Natural Capital Depletion: the Impact of Natural Disasters on Inclusive Growth
Moinul Islam () and
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Darshana Rajapaksa: Kyushu University
Economics of Disasters and Climate Change, 2017, vol. 1, issue 3, No 2, 233-244
Abstract The impact of natural disasters on inclusive growth has received little attention from empirical analyses compared to the attention focused on other growth parameters. Thus, this study considers country-level panel data (108 countries over 25 years) and estimates three econometric models to explore the nexus of natural capital depletion and climate-related natural disasters. The results indicate that the impact is nonlinear: there is an inverted ‘U’ shape for small-to-medium level disasters in which natural capital depletion is increasing. The impact of natural disasters is higher when the magnitude of resource depletion is lower or higher. Similarly, trade openness, FDI and GDP growth rate are other important determinants of natural capital. This paper provides insights into how sustainable development can be pursued by means of conserving natural resources in the face of frequent climate-related disasters. It particularly emphasizes the importance of considering small-to-medium size disasters and the threat of disaster in countries with low levels of natural capital depletion.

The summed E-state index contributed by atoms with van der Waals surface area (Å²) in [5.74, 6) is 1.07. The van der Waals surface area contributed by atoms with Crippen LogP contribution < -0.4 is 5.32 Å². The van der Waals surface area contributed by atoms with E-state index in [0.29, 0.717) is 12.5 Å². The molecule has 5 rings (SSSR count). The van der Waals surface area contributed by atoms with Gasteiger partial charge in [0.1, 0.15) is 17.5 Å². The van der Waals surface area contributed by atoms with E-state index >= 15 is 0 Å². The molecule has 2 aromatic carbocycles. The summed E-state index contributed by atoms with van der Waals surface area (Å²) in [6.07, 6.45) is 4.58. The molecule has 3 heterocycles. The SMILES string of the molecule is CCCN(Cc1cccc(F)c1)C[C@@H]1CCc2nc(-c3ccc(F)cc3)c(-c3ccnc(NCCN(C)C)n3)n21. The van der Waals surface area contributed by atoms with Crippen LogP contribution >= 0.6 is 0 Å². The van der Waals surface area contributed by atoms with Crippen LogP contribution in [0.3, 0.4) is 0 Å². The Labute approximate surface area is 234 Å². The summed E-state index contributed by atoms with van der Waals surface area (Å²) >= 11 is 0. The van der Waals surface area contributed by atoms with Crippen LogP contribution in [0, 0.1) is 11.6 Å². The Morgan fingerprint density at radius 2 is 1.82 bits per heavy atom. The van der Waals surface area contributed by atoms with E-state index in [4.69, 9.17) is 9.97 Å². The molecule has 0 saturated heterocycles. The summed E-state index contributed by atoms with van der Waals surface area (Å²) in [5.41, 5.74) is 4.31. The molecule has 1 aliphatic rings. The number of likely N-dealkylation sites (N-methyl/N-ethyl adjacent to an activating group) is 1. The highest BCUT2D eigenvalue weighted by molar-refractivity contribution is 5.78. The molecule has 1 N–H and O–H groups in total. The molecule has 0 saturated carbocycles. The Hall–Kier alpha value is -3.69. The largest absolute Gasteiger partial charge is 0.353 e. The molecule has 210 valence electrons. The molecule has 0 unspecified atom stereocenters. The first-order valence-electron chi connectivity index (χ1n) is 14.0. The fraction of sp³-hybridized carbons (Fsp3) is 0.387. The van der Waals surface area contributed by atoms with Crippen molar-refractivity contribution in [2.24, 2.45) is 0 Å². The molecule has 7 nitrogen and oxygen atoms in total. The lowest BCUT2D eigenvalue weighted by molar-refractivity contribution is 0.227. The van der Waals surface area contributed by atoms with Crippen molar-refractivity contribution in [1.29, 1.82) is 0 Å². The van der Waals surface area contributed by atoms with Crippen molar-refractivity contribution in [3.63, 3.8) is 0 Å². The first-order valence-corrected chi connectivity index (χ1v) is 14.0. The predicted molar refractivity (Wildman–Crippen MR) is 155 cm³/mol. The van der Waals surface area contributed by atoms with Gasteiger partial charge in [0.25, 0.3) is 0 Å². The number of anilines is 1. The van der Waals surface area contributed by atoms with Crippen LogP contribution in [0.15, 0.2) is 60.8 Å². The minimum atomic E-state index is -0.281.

Keywords: Natural capital; Disaster; Inclusive growth; Sustainability; Semi-parametric panel fixed effect model; Fixed effect; Quantile regression (search for similar items in EconPapers)
JEL-codes: O11 O13 O44 Q2 (search for similar items in EconPapers)
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